Geithner Urges Financial Watchdog For Consumers

The health care debate has slowed things down, but Congress is still working on new rules governing the financial industry. Treasury Secretary Timothy Geithner testified on Capitol Hill Thursday about the need to protect consumers and rein in financial institutions. He wants lawmakers to create a Consumer Financial Protection Agency.

Copyright © 2009 NPR. For personal, noncommercial use only. See Terms of Use. For other uses, prior permission required.

STEVE INSKEEP, host:

It's MORNING EDITION from NPR News. I'm Steve Inskeep in New York.

LINDA WERTHEIMER, host:

And I'm Linda Wertheimer in Washington. We're getting a range of perspectives on the world of finance now, from Capitol Hill to the G20 summit in Pittsburgh to Michael Moore's latest film. We'll start with Congress, where new rules are being discussed for the financial industry. Several key regulators, including the treasury secretary, were called to testify about the approach the Obama administration is taking. NPR's Audie Cornish reports from Capitol Hill.

AUDIE CORNISH: Treasury Secretary Timothy Geithner highlighted the proposed Consumer Financial Protection Agency as a key reform. The agency would have the power to write and enforce rules in areas of consumer credit from debit cards to car loans.

Secretary TIMOTHY GEITHNER (Department of the Treasury): So that consumers can understand the risks of the products they're sold and have reasonable choices and institutions have to live with some common sense rules about financial credit.

CORNISH: Right now that duty is split among many financial regulators, who are really much more focused on making sure banks are stable, says House Financial Services Chair Barney Frank.

Representative BARNEY FRANK (Democrat, Massachusetts): It's not that they are bad people. It is, in fact, safety and soundness is their main concern. They regard consumer affairs as a kind of a nuisance.

CORNISH: But the head of the Federal Deposit Insurance Corporation, Sheila Bair, disagreed. Bair says Congress has ignored calls from her and others to close gaps in the law.

Ms. SHEILA BAIR (Chairman, Federal Deposit Insurance Corporation): On subprime lending, on yield spread premiums, on credit cards, on overdraft protection. We have vigorously pressed for a number of years for stronger consumer protections in key areas. My examiners are only as good as the rules they have to enforce. So that's that.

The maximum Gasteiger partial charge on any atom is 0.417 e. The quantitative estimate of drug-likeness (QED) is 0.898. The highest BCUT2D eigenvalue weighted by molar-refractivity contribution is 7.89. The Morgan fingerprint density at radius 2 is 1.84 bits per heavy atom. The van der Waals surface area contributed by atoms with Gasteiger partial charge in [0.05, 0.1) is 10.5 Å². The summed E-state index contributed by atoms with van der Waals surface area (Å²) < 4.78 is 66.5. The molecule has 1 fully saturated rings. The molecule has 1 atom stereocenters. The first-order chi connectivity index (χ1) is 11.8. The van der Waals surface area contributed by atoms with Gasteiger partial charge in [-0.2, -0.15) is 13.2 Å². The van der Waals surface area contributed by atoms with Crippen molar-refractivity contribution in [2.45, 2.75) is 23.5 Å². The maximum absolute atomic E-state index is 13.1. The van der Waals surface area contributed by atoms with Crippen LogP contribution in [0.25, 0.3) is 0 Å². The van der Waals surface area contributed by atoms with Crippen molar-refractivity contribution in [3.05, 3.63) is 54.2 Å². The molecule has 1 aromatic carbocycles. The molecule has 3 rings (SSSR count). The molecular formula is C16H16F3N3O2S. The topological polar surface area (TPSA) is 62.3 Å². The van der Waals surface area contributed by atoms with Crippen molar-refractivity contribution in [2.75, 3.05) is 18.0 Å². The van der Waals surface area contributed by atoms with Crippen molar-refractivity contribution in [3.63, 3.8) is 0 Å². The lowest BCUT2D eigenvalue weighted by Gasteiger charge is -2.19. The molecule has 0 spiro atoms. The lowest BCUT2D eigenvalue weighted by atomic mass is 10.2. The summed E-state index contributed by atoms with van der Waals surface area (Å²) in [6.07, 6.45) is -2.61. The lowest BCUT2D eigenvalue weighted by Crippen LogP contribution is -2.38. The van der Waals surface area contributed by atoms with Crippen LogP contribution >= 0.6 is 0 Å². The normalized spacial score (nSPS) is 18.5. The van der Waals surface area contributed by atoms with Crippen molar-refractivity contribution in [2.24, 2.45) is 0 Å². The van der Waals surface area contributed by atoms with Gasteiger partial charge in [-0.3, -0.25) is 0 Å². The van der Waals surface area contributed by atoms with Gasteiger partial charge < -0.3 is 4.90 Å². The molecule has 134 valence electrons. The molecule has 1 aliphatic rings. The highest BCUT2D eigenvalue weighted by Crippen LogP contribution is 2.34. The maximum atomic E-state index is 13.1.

CORNISH: Baird says the new agency should stick to writing rules, not enforcing them. Chairman Frank says he wants the consumer agency to do both and he's got more ideas on improving the administration's proposal. In his draft bill Frank is dropping a provision requiring banks to offer a low risk alternative alongside their harder to understand products. And he wants a process for institutions to resolve conflicts between the new agency and existing regulators.

Audie Cornish, NPR News, the Capitol.

Copyright © 2009 NPR. All rights reserved. No quotes from the materials contained herein may be used in any media without attribution to NPR. This transcript is provided for personal, noncommercial use only, pursuant to our Terms of Use. Any other use requires NPR's prior permission. Visit our permissions page for further information.

NPR transcripts are created on a rush deadline by a contractor for NPR, and accuracy and availability may vary. This text may not be in its final form and may be updated or revised in the future. Please be aware that the authoritative record of NPR's programming is the audio.

Comments

 

Please keep your community civil. All comments must follow the NPR.org Community rules and terms of use, and will be moderated prior to posting. NPR reserves the right to use the comments we receive, in whole or in part, and to use the commenter's name and location, in any medium. See also the Terms of Use, Privacy Policy and Community FAQ.

Support comes from: